Dear hats9994, I have been using this method for some time now and let me point out why I prefer it, compared to a scanner: When you project the negative you have two important advantages (a) you have absolute control over the white balance of the photo because you can adjust the lighting conditions of the source to the reception of the camera. For example I also adjust the temperature parameter of the lighting in the Olympus. This gives you a much better starting point for post processing with Photoshop, specially for faint color negatives and (b) by using a projector as a source you get the maximum resolution and contrast because of the parallel beam. I have seen real difference in BW negatives processed with a scanner.
Great Instructable. But I have a problem!!!! I saw your rig details and inmediately assumed you were digitizing 35mm slides wich is what I am looking for. A case of my brain seeing what I do want and need to see. <br>After visiting this 'able seven times I just suddenly realized that you are doing negatives. <br>Now, can you share/suggest any ideas about digitizing 35mm SLIDES? That will be greatly appreciated as I was about to start building your setup. <br>I will be using my daughter's Nikon D7000 with only Nikkor 18:200 lens. Reading your construct I am thinking of using instead my 40 year SLR Canon 50mm 1:1.4 lens with an extender. Any extra suggestions, please. <br>ron.dacosta@gmail{.}com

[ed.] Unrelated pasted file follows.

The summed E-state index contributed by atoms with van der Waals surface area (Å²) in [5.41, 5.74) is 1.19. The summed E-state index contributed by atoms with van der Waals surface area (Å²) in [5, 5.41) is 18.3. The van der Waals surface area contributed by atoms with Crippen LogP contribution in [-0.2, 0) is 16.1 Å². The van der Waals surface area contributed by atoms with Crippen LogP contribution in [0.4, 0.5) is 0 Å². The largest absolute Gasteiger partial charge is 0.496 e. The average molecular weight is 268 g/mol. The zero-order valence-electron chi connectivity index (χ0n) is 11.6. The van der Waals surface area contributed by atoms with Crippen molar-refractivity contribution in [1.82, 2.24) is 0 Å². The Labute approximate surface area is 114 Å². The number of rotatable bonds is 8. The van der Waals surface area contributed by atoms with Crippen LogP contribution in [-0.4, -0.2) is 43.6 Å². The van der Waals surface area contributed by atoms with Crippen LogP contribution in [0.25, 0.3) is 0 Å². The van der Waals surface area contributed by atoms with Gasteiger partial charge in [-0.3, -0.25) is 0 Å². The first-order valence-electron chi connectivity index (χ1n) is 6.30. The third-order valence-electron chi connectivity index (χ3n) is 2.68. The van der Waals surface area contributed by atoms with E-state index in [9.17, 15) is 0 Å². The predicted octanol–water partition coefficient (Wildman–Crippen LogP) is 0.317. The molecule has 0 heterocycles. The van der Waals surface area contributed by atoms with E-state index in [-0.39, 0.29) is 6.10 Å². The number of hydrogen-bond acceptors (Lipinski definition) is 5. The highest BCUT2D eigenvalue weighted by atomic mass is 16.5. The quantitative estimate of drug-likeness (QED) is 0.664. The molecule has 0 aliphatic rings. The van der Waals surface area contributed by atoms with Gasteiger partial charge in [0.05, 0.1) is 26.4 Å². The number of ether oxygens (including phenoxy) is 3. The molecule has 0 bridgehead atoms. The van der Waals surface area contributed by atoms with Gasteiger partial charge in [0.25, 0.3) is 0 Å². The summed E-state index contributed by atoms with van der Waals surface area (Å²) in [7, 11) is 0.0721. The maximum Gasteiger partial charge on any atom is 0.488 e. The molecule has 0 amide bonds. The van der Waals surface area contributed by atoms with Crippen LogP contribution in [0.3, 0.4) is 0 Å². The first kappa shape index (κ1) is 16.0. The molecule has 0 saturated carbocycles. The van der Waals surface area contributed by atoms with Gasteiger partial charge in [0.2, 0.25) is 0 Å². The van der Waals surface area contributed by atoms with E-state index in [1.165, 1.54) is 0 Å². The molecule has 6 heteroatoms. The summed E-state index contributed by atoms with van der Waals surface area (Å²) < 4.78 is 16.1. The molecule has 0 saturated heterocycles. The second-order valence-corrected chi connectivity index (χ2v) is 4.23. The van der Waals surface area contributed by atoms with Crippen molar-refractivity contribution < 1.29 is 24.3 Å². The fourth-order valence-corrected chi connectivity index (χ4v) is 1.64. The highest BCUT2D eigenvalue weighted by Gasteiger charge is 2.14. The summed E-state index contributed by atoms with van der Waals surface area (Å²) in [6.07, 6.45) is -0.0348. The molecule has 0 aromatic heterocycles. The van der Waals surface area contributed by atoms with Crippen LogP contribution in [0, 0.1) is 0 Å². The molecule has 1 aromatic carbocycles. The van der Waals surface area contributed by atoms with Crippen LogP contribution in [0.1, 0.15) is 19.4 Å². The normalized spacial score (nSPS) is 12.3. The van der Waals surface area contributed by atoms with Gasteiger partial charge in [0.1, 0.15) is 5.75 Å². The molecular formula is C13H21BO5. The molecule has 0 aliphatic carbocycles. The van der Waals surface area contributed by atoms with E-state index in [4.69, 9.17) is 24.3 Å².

Thanks for your comments! I am glad if this helps you. Of course you can work with slides. The only change is that you do not have to invert the colors with Photoshop. Clip the slide on a cardboard screen. You can use the framed slides as they are. In fact I have used a slide frame on the screen as a guide for the 36mmx24mm format and in order to avoid the &quot;shadows&quot; that would arise from a cardboard window <br> <br>You may need to intensify fade out colors.A few suggestions: (a) a real professional work requires the RAW format (b) When correcting the colors with Photoshop use the Levels option and correct the basic colors one by one. (c) Use the Variations option if you cannot decide with the colors (d) I almost always use the Blur option to smooth and connect details (Gaussian blur 1-2 pixels width, no more) and then sharpen the picture. It becomes more clear this way.